The Consequences of Consumer Culture

Overconsumption, also known as excess consumerism, is a serious and increasing modern problem faced in developed countries. Overconsumption – when an individual or group purchases an amount of goods that exceeds its necessary amount – is a more recent phenomenon, as our current market system was severely lacking until the early 20th century. 

Industrialization and modernization established a consumer culture in America that continues to thrive today. As America shifted from an economic model centered around local towns and cities, to a national open market system, ways of life also shifted. Big businesses and corporations established assembly lines and factory production to fuel the economy and growing consumerism. For these techniques to continue indefinitely, businesses use a technique called “planned obsolescence”, which isthe practice of making or designing something (such as a car) in such a way that it will only be usable for a short time so that people will have to buy another one.” Planned obsolescence, along with frequent advertising and perceived obsolescence – which is the idea that goods need replacing even when they are still usable – has caused Americans to over consume severely. This extreme excess poses a significant threat to the environment and is a major cause of pollution and habitat degradation. Excess consumerism of food items, luxury goods, and other commodities leads to environmental damage and an overall decrease in the quality of life in consumerist nations. 

Many scientists have pointed out the “connection between an excessively materialistic outlook” and increased levels of anxiety, depression, and a loss of community, which lowers the overall happiness in a consumerist nation. This way of life is not only detrimental to an individual/community’s mental health and social life, but it also destroys the natural world. Excessive production wastes energy and non-renewable resources. Overconsumption depletes the planet of necessary finite resources; using resources unnecessarily in industrialized nations takes those resources away from those in nations who do not have the basic commodities, such as food, water, and clothing, that the United States and other developed nations exploit every day.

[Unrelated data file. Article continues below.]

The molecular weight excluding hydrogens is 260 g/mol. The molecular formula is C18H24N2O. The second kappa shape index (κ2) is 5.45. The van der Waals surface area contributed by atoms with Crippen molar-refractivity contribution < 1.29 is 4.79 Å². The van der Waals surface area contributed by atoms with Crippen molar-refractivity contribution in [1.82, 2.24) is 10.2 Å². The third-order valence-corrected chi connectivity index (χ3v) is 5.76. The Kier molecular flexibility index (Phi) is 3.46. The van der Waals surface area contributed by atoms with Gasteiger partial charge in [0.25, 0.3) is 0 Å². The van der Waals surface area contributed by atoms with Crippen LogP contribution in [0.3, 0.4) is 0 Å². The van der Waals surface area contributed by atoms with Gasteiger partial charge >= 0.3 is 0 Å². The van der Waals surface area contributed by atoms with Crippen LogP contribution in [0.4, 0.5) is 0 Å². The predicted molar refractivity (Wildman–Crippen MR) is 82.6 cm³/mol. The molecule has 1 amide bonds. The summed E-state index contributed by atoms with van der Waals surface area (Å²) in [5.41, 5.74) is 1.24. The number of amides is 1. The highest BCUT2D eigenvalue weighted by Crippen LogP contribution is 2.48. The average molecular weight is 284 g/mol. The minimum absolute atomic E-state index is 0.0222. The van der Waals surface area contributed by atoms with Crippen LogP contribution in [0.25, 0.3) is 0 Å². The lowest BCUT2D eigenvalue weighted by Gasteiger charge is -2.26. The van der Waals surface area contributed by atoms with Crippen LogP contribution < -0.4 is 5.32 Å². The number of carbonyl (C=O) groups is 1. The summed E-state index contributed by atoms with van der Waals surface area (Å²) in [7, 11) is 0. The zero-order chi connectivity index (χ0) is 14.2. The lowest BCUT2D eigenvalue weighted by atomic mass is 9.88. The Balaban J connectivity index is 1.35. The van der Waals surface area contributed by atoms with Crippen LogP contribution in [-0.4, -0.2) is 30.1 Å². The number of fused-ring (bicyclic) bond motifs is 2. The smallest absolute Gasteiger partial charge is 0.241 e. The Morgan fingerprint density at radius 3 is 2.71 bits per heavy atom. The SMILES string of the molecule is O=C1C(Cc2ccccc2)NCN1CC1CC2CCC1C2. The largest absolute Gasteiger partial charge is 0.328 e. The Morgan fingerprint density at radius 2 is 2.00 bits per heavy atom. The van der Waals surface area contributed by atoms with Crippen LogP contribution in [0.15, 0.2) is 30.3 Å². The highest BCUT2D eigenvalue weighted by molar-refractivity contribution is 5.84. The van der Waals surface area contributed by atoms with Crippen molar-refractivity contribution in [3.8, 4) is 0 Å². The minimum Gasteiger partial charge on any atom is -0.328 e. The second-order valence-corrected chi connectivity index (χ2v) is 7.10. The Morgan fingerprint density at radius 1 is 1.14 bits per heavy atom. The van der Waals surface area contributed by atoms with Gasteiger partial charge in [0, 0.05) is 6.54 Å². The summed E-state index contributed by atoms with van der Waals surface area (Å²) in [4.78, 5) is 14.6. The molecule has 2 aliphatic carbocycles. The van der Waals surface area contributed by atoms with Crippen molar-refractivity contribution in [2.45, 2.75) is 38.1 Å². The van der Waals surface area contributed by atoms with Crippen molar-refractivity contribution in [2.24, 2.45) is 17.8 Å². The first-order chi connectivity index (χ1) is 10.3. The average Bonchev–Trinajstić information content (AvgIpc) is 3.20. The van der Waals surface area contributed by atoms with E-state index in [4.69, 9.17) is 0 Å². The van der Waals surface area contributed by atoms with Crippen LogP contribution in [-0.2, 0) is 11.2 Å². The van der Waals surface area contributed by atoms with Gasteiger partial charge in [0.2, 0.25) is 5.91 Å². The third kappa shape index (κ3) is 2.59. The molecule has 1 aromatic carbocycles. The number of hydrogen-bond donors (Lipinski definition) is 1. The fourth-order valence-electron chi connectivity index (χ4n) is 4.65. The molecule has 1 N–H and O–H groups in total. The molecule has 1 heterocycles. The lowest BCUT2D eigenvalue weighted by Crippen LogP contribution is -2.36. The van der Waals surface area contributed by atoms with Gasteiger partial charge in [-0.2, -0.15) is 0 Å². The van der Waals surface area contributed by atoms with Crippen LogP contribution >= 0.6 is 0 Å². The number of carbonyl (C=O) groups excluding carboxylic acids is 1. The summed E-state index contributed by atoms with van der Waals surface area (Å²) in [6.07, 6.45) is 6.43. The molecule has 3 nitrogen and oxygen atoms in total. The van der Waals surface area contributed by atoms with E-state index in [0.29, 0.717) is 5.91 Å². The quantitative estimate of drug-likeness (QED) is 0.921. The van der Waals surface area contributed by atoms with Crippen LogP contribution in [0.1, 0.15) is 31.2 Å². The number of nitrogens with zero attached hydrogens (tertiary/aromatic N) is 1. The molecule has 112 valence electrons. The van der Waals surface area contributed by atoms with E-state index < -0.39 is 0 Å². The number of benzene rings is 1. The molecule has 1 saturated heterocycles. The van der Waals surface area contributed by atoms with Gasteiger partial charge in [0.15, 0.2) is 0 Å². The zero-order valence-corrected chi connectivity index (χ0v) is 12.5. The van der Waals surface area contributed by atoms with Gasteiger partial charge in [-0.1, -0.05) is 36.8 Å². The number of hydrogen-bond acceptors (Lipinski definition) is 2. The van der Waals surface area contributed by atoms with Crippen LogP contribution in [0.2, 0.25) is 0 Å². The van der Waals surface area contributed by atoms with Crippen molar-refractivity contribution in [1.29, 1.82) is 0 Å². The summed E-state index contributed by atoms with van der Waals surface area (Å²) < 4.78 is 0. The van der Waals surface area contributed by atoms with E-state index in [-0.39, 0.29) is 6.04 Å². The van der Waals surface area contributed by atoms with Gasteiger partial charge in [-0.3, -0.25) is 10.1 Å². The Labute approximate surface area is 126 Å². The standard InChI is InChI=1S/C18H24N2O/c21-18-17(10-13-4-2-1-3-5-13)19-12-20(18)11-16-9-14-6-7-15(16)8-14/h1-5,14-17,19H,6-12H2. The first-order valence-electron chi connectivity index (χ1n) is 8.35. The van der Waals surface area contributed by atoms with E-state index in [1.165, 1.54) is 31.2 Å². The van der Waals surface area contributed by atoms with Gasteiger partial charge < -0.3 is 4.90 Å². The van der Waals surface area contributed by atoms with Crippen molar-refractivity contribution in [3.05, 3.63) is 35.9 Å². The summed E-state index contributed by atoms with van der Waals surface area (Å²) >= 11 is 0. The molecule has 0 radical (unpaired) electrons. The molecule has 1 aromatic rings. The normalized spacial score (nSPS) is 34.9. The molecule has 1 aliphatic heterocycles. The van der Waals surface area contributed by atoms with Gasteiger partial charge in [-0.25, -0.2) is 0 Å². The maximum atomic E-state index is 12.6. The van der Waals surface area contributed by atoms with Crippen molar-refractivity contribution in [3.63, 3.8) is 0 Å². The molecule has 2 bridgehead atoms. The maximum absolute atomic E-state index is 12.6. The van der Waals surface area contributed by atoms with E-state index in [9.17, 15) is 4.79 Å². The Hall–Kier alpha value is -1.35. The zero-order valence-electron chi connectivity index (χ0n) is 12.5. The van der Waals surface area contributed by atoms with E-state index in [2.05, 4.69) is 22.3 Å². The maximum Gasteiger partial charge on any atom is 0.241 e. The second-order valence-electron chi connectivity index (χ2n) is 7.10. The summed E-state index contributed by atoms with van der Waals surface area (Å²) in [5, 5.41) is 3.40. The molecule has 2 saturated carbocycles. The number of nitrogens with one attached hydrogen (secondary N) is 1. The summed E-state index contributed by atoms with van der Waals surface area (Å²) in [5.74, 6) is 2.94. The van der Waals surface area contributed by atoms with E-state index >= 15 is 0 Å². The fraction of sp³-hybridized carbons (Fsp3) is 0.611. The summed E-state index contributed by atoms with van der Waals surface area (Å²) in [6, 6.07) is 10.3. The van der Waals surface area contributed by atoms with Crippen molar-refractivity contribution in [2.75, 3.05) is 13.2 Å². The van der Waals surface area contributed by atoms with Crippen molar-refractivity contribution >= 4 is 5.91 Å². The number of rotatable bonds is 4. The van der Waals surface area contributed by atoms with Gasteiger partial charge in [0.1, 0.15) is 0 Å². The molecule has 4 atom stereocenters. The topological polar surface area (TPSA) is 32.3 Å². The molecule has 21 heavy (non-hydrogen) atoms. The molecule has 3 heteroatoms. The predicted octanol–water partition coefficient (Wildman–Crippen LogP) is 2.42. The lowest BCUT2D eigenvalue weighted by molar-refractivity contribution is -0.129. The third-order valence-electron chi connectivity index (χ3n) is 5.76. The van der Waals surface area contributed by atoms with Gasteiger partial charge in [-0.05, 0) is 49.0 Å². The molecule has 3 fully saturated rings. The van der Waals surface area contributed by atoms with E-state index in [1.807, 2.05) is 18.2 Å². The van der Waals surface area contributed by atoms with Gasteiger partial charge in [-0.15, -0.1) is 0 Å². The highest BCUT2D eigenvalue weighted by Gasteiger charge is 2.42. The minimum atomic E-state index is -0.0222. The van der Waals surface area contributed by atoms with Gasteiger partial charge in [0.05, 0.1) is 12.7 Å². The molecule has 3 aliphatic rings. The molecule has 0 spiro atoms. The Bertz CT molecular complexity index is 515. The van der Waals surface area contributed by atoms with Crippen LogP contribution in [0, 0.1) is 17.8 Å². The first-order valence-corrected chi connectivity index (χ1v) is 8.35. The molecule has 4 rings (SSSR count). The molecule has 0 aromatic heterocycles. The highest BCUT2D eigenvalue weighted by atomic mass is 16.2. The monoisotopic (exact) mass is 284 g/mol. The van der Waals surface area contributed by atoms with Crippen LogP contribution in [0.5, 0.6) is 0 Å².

To combat the serious consequences of overconsumption and decrease waste, nations should adopt the mentality of “reduce, reuse, and recycle.” Additionally, corporations and big businesses should stop practicing planned obsolescence and the promotion of buying and selling cultures. Consumers should also take it upon themselves to only purchase goods when necessary.

Overconsumption will naturally worsen over time if no intervention – either on a consumer or corporate level – is made. It is critical that this issue becomes a priority for governments, corporations, and interest groups now, in order to preserve the environment and happiness of people around the world.